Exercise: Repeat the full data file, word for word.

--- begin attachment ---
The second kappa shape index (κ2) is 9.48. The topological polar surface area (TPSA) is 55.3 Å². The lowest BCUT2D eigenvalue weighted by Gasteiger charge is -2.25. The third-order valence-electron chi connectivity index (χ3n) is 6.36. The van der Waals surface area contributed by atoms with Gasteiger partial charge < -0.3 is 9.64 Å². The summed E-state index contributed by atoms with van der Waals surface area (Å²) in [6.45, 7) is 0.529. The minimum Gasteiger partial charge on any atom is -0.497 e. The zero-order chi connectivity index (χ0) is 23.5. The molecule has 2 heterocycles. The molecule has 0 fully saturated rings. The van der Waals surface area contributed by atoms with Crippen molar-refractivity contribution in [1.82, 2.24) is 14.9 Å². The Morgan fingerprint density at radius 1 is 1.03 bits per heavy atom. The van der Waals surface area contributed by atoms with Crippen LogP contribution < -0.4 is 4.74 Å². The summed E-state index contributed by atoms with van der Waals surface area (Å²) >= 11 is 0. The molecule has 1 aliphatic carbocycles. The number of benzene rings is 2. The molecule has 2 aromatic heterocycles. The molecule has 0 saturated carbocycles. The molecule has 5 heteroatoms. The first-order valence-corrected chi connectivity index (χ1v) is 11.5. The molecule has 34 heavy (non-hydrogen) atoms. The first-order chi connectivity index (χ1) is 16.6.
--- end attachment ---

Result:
The second kappa shape index (κ2) is 9.48. The topological polar surface area (TPSA) is 55.3 Å². The lowest BCUT2D eigenvalue weighted by Gasteiger charge is -2.25. The third-order valence-electron chi connectivity index (χ3n) is 6.36. The van der Waals surface area contributed by atoms with Gasteiger partial charge < -0.3 is 9.64 Å². The summed E-state index contributed by atoms with van der Waals surface area (Å²) in [6.45, 7) is 0.529. The minimum Gasteiger partial charge on any atom is -0.497 e. The zero-order chi connectivity index (χ0) is 23.5. The molecule has 2 heterocycles. The molecule has 0 fully saturated rings. The van der Waals surface area contributed by atoms with Crippen molar-refractivity contribution in [1.82, 2.24) is 14.9 Å². The Morgan fingerprint density at radius 1 is 1.03 bits per heavy atom. The van der Waals surface area contributed by atoms with Crippen LogP contribution < -0.4 is 4.74 Å². The summed E-state index contributed by atoms with van der Waals surface area (Å²) >= 11 is 0. The molecule has 1 aliphatic carbocycles. The number of benzene rings is 2. The molecule has 2 aromatic heterocycles. The molecule has 0 saturated carbocycles. The molecule has 5 heteroatoms. The first-order valence-corrected chi connectivity index (χ1v) is 11.5. The molecule has 34 heavy (non-hydrogen) atoms. The first-order chi connectivity index (χ1) is 16.6.